In the Name of God, the Compassionate and Infinitely Merciful
One of the most popular songs by the American band, The Fray, is "How to save a life." According to lead singer Isaac Slade, he wrote it in response to his difficulty reaching a troubled teen. When I first heard it, I thought it was about the difficulty between two people in a relationship:
Step one you say we need to talk
He walks you say sit down it's just a talk
He smiles politely back at you
You stare politely right on through
Some sort of window to your right
As he goes left and you stay right
Between the lines of fear and blame
You begin to wonder why you came
Let him know that you know best
Cause after all you do know best
Try to slip past his defense
Without granting innocence
Lay down a list of what is wrong
The things you've told him all along
And pray to God he hears you
And pray to God he hears you
As he begins to raise his voice
You lower yours and grant him one last choice
Drive until you lose the road
Or break with the ones you've followed
He will do one of two things
He will admit to everything
Or he'll say he's just not the same
And you'll begin to wonder why you came
The most powerful part of the song, however, for me is the chorus:
Where did I go wrong, I lost a friend
Somewhere along in the bitterness
And I would have stayed up with you all night
Had I known how to save a life
It immediately reminds me of those final hours with my eldest daughter. It was horrible. That night, the doctor did stay up all night with my daughter, but, so unfortunately, she did not make it. The worst part of that night and day was the realization that my daughter is actually going to die. That was the worst moment of my entire life.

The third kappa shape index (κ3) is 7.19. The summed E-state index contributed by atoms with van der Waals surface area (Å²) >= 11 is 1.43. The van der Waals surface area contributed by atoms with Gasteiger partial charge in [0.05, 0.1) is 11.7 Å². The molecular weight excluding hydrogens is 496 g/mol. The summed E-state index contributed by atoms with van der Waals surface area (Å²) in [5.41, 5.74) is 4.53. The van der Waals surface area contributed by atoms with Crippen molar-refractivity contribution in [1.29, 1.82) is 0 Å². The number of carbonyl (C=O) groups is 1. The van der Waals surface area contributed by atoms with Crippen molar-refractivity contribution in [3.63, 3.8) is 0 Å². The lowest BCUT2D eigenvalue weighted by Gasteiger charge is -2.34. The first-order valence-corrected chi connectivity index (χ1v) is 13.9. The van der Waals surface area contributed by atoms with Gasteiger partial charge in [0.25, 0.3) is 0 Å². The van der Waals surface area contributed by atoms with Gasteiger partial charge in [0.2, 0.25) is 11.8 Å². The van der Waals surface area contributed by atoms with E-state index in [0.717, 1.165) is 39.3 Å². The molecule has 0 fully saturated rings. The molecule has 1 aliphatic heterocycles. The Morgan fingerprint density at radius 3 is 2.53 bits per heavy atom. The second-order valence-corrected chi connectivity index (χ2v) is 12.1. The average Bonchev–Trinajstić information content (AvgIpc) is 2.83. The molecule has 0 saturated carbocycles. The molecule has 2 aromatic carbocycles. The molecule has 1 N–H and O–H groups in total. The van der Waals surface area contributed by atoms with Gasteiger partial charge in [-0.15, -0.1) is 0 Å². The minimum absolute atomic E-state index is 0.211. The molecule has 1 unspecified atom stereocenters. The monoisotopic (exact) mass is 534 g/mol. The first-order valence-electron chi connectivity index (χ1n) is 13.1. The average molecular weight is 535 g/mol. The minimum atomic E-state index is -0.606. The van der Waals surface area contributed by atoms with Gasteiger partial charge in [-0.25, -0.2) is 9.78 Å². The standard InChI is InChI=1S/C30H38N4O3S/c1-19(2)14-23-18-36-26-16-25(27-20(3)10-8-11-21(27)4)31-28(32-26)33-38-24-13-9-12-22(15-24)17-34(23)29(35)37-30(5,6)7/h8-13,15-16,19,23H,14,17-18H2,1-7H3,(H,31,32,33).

You know, as a physician, I am in the business of "saving lives." It is a tremendous honor for me to help in the healing process. I am always on guard against becoming arrogant, thinking that I have life and death in my hand. As a believer, however, I know otherwise: that life and death is not in my hands, but in His. Moreover, my experience as a physician has confirmed this belief.
There are patients, despite horrific odds and a terrible disease, who survive and walk out of the ICU or hospital. For those patients, medical science and research says that they will not make it; but they do. I never forget those patients, and it always serves to keep me honest. And, sadly, there are patients who - despite the medical team doing everything right - simply do not make it. I never forget those, either. My daughter, in fact, was one of those patients.
These experiences have helped me stay honest, especially when I talk to family members of a critically ill patient. I don't want to give them false hope, but I also never want to be "Dr. Doom and Gloom." It can be a tough balance to maintain, but when I am honest and upfront about it, thankfully people appreciate it. And I would never hesitate to "[stay] up with you all night" in a relentless effort to "save a life."
But, as I reflect on this song, I am forever thankful and blessed to be given the privilege of being a physician. Very few feelings match what it is like to help someone feel better, breathe better, and get well from illness. And if, God forbid, my patient doesn't do well (which is, thankfully, not that often), it is an equal honor to be there to counsel loved ones, to try to help them feel better. And although I would be happier if it didn't happen to me, the experience of the death of my child has definitely helped me connect with other grieving family members.
The hallmark of a great song is that it can mean so many different things to different people; that it can transcend a specific context and bring meaning for a multitude of listeners. This song is one of those. Although it is painful to listen to at times, it does help me deal the grief and torture of having lost my eldest child. And Lord knows, I need all the help I can get.